John’s Note: When we asked two of the nation’s top bass fishermen, Denny Brauer of Camdenton, Missouri, and Mark Davis of Mount Ida, Arkansas, to give our readers the best information on how to catch bass at this time of the year, they somewhat surprised us when they both named the buzzbait, a top-water lure, as their number-one choice for late fall and wintertime bass fishing, although they also selected other baits. Many people don’t realize that in the late fall and the early winter, bass still will take top-water lures. We’ve asked the pros why, what lures we should fish, and how to fish those lures. Although Denny Brauer, one of the most successful tournament bass fishermen in the world, is now retired, his fishing prowess is renowned from fishing the Bassmaster and other tournament circuits.
The Strike King Spit-N-King (www.strikeking.com), another highly productive top-water bait, especially if the water’s extremely clear, will be hard to beat for bass fishing in the fall and early winter.
In clear water at this time of the year, I catch more bass on the Spit-N-King than I do on the buzzbait. In clear water, you need a bait that’s more subtle than you’ll fish if the water’s stained, and the Spit-N-King is a more-subtle bait than the buzzbait. For my retrieve, I like a three-pop cadence. I pop the bait three times, then stop the bait and give it three more quick pops. Sometimes the bass want the lure retrieved faster than this, so I’ll speed-up the lure and barely stop it between pops. Then the bait will spit all the way back to the boat. But fishing the Spit-N-King is much like fishing the buzzbait. You need to experiment with various kinds of retrieves, instead of fishing the lure one way the entire day.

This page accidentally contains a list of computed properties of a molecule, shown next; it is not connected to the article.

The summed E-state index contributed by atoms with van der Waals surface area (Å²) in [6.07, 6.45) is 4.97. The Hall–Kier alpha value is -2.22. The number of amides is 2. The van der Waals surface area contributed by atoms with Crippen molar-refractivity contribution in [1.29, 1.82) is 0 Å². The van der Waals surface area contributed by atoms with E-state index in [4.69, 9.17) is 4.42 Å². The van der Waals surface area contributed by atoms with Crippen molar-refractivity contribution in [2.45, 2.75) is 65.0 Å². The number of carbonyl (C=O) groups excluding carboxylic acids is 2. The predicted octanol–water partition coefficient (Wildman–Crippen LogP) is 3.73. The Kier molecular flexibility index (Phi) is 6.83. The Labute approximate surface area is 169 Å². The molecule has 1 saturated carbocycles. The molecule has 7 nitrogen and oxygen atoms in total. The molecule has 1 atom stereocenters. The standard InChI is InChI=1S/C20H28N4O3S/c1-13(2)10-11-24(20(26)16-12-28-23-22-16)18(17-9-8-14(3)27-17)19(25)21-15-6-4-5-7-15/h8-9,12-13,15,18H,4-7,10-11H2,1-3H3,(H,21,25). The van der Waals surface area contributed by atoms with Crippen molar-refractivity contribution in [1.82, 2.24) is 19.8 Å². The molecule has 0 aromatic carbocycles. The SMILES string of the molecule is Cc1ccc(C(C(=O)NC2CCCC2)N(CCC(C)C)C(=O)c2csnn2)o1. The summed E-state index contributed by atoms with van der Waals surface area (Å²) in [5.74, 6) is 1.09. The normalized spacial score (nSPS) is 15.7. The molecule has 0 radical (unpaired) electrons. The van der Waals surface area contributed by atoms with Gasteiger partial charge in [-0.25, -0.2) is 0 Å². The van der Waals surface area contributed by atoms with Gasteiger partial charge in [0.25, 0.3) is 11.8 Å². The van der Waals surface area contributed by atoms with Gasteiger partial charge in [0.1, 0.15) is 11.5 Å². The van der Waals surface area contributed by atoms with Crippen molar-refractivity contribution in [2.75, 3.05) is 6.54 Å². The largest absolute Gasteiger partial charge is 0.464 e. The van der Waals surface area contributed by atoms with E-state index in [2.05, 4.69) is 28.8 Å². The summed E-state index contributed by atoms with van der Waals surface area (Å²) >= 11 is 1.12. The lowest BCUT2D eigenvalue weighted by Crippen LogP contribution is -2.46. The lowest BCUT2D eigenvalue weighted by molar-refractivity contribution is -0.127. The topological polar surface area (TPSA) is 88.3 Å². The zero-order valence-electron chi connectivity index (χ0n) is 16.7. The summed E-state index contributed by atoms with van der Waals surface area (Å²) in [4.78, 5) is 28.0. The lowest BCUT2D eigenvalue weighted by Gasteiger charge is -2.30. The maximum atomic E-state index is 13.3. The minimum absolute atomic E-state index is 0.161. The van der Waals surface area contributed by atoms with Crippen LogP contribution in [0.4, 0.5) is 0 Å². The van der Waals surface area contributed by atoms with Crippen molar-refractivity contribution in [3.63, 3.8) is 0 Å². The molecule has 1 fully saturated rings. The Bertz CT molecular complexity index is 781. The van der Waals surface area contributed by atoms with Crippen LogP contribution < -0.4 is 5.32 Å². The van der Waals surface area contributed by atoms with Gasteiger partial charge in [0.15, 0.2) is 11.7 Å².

One of the best tips I can give for fishing the Spit-N-King successfully at this time of year is to fish it around cover, like boat docks, stumps and logs. When the Spit-N-King reaches where you think the strike zone is located on that cover, stop the bait, and give the bass a chance to eat it. I often will stop the bait for 3 or 4 seconds, which may not seem like a long time. But if you’ll keep an eye on your watch for those 3 or 4 seconds, you’ll realize that the time that passes is much longer than most fishermen let their top-water lures sit on the water without moving them. Most of the time a really big bass will eat the bait just as you get ready to move it.
If the bass are feeding aggressively, I’ll speed up my retrieve.
If the day is cloudy or misty, and the bass are feeding aggressively, I’ll speed up my retrieve. If I’m fishing later in the morning or on a bright day, I may slow-down my retrieve. Don’t overlook the weather conditions when you’re trying to determine what type of retrieve to give the Spit-N-King in cool and cold weather.
I like any of the shad-colored Spit-N-Kings, but lately, I’ve really liked the chrome sexy shad Spit-N-King. But gizzard-shad and sexy shad colors also work well at this time of year.
I’ll be fishing the Spit-N-King on 17 pound test monofilament line. I almost exclusively fish that weight and type of line when I’m fishing the Spit-N-King. For this lure, I’ll shorten my rod. I love to fish the Spit-N-King and the buzzbait in cooler weather like we’re now experiencing.
To learn more about bass fishing, get John E. Phillips’ Kindle eBooks and some print books, “How to Bass Fish Like a Pro,” “How to Win a Bass Tournament,” “Catch the Most and Biggest Bass in Any Lake: 18 Pro Fishermen’s Best Tactics, “Hot Weather Bass Tactics” and “How to Become A Tournament Bass Fisherman.” Click here to get these books.
About the Author
John Phillips, winner of the 2012 Homer Circle Fishing Award for outstanding fishing writer by the American Sportfishing Association (ASA) and the Professional Outdoor Media Association (POMA), the 2008 Crossbow Communicator of the year and the 2007 Legendary Communicator chosen for induction into the National Fresh Water Hall of Fame, is a freelance writer (over 6,000 magazine articles for about 100 magazines and several thousand newspaper columns published), magazine editor, photographer for print media as well as industry catalogues (over 25,000 photos published), lecturer, outdoor consultant, marketing consultant, book author and daily internet content provider with an overview of the outdoors.